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Decomposition of a Rotation Matrix

  1. Jul 26, 2012 #1
    Hey guys! I'm new here, so forgive me if I'm posting in the wrong section.
    I recently picked up a book on robotics and it had a section about rotation matrices. I'm having a difficult time with the decomposition of rotation matrices. Everywhere I look, I can find the the equations for the roll, pitch, and yaw, but there's never any derivation.

    Can someone explain how you get them or point me in the direction of where I can learn?
    Last edited: Jul 27, 2012
  2. jcsd
  3. Jul 27, 2012 #2


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    Hey QuickLoris and welcome to the forums.

    The basic idea for deriving these matrices has to do with with cos(x+y) = cos(x)cos(y) - sin(x)sin(y) and sin(x+y) = sin(x)cos(y) + cos(x)sin(y).

    Now lets say we are rotating around the z-axis: the z co-ordinate won't change but the x and y probably will.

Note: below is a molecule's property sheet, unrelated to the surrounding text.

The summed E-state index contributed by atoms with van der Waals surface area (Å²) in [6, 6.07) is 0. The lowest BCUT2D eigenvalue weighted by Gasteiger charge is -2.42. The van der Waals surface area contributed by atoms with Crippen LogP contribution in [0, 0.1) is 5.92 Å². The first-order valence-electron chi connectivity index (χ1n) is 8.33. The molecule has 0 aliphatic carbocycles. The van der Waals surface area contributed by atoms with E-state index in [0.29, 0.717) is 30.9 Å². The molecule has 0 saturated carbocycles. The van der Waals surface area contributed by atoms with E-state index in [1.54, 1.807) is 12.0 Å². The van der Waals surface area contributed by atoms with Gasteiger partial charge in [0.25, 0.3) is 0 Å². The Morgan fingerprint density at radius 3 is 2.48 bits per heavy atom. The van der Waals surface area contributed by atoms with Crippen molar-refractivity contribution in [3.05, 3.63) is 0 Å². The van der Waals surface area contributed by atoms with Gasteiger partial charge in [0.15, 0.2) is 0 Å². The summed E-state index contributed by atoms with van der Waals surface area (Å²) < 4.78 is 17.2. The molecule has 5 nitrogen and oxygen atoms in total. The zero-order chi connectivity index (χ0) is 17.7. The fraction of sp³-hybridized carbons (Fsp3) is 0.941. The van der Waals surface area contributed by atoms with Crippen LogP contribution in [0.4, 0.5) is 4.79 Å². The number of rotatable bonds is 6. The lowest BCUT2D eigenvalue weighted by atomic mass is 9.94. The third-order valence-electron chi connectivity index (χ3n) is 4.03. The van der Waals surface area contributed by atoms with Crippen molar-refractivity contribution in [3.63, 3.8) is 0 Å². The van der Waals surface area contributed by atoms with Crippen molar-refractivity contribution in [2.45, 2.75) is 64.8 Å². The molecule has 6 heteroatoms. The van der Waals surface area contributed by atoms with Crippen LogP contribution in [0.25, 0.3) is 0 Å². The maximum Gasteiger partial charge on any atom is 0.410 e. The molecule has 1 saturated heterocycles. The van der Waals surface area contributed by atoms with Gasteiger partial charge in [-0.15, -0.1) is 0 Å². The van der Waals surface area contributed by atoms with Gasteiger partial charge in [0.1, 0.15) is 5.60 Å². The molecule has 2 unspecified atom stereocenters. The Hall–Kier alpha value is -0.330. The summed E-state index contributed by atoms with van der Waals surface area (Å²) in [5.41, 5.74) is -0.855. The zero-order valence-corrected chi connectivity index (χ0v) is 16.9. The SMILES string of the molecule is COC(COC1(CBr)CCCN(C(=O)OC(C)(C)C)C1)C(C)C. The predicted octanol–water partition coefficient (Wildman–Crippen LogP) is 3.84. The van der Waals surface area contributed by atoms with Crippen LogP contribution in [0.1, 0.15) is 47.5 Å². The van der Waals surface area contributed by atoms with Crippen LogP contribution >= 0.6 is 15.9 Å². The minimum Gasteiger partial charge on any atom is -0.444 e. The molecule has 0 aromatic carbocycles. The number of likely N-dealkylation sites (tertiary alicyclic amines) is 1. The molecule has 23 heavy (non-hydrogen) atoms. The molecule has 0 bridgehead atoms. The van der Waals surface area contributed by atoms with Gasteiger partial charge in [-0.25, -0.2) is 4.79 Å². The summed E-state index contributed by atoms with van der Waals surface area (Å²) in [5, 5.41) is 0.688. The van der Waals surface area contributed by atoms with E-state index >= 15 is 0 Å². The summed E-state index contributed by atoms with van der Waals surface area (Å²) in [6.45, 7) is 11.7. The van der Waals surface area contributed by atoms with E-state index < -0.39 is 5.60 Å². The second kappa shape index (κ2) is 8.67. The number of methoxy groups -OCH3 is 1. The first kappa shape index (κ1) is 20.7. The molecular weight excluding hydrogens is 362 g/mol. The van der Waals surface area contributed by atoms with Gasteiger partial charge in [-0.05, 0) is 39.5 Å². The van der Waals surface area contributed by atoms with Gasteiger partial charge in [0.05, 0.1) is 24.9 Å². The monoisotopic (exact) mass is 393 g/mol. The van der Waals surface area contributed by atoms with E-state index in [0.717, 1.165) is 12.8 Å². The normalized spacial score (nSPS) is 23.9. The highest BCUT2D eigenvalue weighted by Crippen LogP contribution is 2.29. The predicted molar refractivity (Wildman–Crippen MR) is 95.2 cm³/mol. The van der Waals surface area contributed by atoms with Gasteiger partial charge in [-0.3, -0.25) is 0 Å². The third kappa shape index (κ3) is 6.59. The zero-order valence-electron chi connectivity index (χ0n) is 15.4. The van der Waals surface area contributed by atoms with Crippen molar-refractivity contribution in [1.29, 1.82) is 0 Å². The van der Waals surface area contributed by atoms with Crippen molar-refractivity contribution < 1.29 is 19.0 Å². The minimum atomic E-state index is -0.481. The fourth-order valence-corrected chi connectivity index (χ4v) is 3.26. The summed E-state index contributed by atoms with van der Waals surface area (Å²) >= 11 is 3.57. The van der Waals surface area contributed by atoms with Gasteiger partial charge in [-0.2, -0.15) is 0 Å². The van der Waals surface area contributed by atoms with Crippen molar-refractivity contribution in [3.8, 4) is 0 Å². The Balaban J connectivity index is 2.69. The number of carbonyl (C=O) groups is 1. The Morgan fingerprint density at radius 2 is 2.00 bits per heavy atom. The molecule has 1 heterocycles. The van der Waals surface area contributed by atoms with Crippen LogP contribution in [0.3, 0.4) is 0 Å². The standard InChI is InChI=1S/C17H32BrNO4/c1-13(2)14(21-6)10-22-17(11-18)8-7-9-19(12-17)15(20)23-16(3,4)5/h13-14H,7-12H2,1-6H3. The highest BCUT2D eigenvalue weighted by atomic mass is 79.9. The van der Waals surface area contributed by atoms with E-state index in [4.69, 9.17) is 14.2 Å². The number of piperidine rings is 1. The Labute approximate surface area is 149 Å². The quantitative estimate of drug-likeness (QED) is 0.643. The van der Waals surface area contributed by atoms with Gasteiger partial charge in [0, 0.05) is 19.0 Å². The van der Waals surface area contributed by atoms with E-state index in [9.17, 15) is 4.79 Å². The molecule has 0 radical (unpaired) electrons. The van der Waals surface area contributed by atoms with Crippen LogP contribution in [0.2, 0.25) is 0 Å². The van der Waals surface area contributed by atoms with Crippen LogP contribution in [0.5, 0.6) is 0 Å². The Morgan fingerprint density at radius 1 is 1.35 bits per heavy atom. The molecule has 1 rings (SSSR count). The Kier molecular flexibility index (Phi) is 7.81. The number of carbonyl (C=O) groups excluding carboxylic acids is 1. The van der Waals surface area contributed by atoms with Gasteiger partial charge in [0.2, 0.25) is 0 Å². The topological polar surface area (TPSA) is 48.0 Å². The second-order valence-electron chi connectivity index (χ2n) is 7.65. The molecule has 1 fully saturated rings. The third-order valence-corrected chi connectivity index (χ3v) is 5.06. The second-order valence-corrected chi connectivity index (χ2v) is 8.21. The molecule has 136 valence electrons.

Define y = rsin(a) and x = rcos(a) where r is the length of the vector in 2D and a is the angle (decomposition into polar).

    Now we give an angle b that we want to rotate around: our new rotated vector will be y' = rsin(a+b) and x' = rcos(a+b): we need to find x' and y' in terms of x and y.

    Now expanding this out we get y' = rsin(a+b) = rsin(a)cos(b) + rcos(a)sin(b) and x' = rcos(a+b) = rcos(a)cos(b) - rsin(a)sin(b).

    But y = rsin(a) and x = rcos(a) so substituting in we get:

    y' = ycos(b) + xsin(b) and x' = xcos(b) - ysin(b)

    In matrix form this gives us for x,y:

    [cos(b) -sin(b)] [x] = [x']
    [sin(b) cos(b)] [y] [y']

    For 3D, we have the condition that the z point doesn't change since we are rotating about the z-axis so for this case we get:

    [cos(b) -sin(b) 0]
    [sin(b) cos(b) 0]
    [ 0 0 1]

    as our rotation matrix.

    You can do the same thing for the other rotations in the x-z and y-z planes to get your other matrices.

    To derive the general axis angle you do the same sort of thing.
  4. Jul 27, 2012 #3
    Thanks! That was very helpful.
    I'm still wondering though, about how the angles are derived straight from the matrix. In the book it has the example of a global roll-pitch-yaw rotation matrix

    GQB = QZ,γQY,βQX,α
    [cβcγ -cαsγ+cγsαsβ sαsγ+cαcγsβ ]
    [cβsγ cαcγ+sαsβsγ -cγsα+cαsβsγ ]
    [-sβ cβsα cαcβ ]